Let’s go on a quick adventure with our mind’s eye…
It’s a beautiful Sunday morning and you’re strolling down Oxford Street. It’s somehow not that busy (that is how you know this is an imaginary scenario…) and you walk into a lower-end retail shop. Let’s say it happens to be Primark; the first few tshirts you see cost around £10 - £15. As you keep walking through the store, you come across a shirt you really like, and as you look at the price you see the that it’s priced at £50. ‘For a shirt??’ you think. “Outrageous!”
You storm out of the shop, silently congratulating yourself for your great judgement and self-restraint. You keep walking in the purely fictional London sun and somehow end up on New Bond Street… and next thing you know, you’re surrounded by the most beautiful Chanel designs. You look around… £300 for a shirt, £1.5K for a bag… “£100 for a belt?? What a bargain!!” you think, as you happily head to the cashier…
What just happened?
This is a perfect example of a behavioural economics nudge called Anchoring - which, simply put, means that the first piece of information that we receive is the one on which we base our subsequent judgement.
Anchoring can be applied in a large array of domains, but for marketers the most apparent application is, of course, the pricing of services/products. If you can control the framing in which you state the pricing of your offering, you can intentionally put it in a much more advantageous light.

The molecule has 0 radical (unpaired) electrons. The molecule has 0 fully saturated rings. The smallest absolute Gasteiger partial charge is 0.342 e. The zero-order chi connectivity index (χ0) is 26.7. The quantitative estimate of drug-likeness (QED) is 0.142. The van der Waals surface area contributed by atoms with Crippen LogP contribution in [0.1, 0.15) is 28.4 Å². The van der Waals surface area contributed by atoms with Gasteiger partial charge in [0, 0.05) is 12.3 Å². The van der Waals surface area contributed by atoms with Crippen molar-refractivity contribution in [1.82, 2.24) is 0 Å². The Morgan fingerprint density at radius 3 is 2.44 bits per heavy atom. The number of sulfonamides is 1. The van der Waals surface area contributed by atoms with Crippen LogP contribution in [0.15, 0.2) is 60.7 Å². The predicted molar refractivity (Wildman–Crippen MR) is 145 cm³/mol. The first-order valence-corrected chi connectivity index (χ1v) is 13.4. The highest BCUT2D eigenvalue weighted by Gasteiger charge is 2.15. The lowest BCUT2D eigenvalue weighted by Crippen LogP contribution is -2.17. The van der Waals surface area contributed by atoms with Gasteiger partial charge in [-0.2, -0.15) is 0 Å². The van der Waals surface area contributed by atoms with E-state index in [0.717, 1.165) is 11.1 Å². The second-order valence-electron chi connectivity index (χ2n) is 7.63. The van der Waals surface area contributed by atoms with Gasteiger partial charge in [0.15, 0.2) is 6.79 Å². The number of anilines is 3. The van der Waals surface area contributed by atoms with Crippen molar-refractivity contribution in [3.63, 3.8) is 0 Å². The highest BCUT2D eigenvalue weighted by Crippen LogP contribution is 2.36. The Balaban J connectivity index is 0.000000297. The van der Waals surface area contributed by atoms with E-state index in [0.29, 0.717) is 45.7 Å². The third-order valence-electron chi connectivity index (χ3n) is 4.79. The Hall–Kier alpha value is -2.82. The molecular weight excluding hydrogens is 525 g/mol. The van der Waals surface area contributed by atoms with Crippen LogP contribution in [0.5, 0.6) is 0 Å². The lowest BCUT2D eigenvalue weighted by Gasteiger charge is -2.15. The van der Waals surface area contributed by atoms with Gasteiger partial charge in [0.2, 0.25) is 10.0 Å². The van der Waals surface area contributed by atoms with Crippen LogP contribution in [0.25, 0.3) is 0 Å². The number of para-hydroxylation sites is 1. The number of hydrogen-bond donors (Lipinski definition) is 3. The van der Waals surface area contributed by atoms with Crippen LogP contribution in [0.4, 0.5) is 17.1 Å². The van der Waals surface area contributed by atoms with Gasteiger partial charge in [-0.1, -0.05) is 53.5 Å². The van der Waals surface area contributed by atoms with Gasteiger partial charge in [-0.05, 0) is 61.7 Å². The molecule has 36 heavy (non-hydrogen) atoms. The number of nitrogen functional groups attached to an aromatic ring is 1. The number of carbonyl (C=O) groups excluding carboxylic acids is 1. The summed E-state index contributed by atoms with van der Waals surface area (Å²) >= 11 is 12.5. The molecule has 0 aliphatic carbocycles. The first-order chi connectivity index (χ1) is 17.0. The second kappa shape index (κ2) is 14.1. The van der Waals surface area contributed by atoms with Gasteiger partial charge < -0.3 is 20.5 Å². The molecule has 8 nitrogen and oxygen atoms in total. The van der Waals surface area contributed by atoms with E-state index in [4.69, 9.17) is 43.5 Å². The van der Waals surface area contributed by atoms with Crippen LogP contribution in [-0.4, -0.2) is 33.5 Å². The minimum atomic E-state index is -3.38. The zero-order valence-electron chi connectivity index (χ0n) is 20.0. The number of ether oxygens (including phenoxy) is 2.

For example, let’s say I sell ice cream that I price at £10. Now, this price doesn’t really mean anything until I put it into a frame of reference. Let’s consider these two different frames:
Our ice cream is absolutely delicious, and only priced at £10! Come over and try it.
Our premium ice cream made after a secret Italian recipe that usually sells at £50 a cup is now available just down the street from you - and it’s only £10! Come over and try it.
Which one do you think is more likely to stimulate sales?
Our latest series, When Push Comes to Nudge, explores such easy tweaks that marketers can add to their repertoire. Watch the first episode in which Daryll explains Anchoring, here.